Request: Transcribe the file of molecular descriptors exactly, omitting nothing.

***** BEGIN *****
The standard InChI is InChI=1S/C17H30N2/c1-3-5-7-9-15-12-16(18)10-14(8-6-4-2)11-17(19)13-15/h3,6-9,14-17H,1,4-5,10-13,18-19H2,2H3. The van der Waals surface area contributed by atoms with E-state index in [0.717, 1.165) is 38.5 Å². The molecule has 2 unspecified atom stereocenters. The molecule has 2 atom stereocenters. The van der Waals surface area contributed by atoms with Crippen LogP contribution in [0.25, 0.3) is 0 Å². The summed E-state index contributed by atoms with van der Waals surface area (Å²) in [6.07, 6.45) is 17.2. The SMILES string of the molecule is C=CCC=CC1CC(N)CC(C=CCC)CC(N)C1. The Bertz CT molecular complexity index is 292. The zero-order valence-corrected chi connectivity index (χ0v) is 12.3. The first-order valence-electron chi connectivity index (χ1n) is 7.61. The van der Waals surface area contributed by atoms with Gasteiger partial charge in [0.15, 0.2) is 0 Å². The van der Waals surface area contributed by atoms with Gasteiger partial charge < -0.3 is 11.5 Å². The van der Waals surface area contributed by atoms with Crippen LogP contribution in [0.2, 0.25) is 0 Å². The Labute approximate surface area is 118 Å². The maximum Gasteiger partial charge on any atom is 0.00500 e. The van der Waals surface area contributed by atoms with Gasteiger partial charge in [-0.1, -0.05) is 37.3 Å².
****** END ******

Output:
The standard InChI is InChI=1S/C17H30N2/c1-3-5-7-9-15-12-16(18)10-14(8-6-4-2)11-17(19)13-15/h3,6-9,14-17H,1,4-5,10-13,18-19H2,2H3. The van der Waals surface area contributed by atoms with E-state index in [0.717, 1.165) is 38.5 Å². The molecule has 2 unspecified atom stereocenters. The molecule has 2 atom stereocenters. The van der Waals surface area contributed by atoms with Crippen LogP contribution in [0.25, 0.3) is 0 Å². The summed E-state index contributed by atoms with van der Waals surface area (Å²) in [6.07, 6.45) is 17.2. The SMILES string of the molecule is C=CCC=CC1CC(N)CC(C=CCC)CC(N)C1. The Bertz CT molecular complexity index is 292. The zero-order valence-corrected chi connectivity index (χ0v) is 12.3. The first-order valence-electron chi connectivity index (χ1n) is 7.61. The van der Waals surface area contributed by atoms with Gasteiger partial charge in [0.15, 0.2) is 0 Å². The van der Waals surface area contributed by atoms with Gasteiger partial charge < -0.3 is 11.5 Å². The van der Waals surface area contributed by atoms with Crippen LogP contribution in [0.2, 0.25) is 0 Å². The Labute approximate surface area is 118 Å². The maximum Gasteiger partial charge on any atom is 0.00500 e. The van der Waals surface area contributed by atoms with Gasteiger partial charge in [-0.1, -0.05) is 37.3 Å².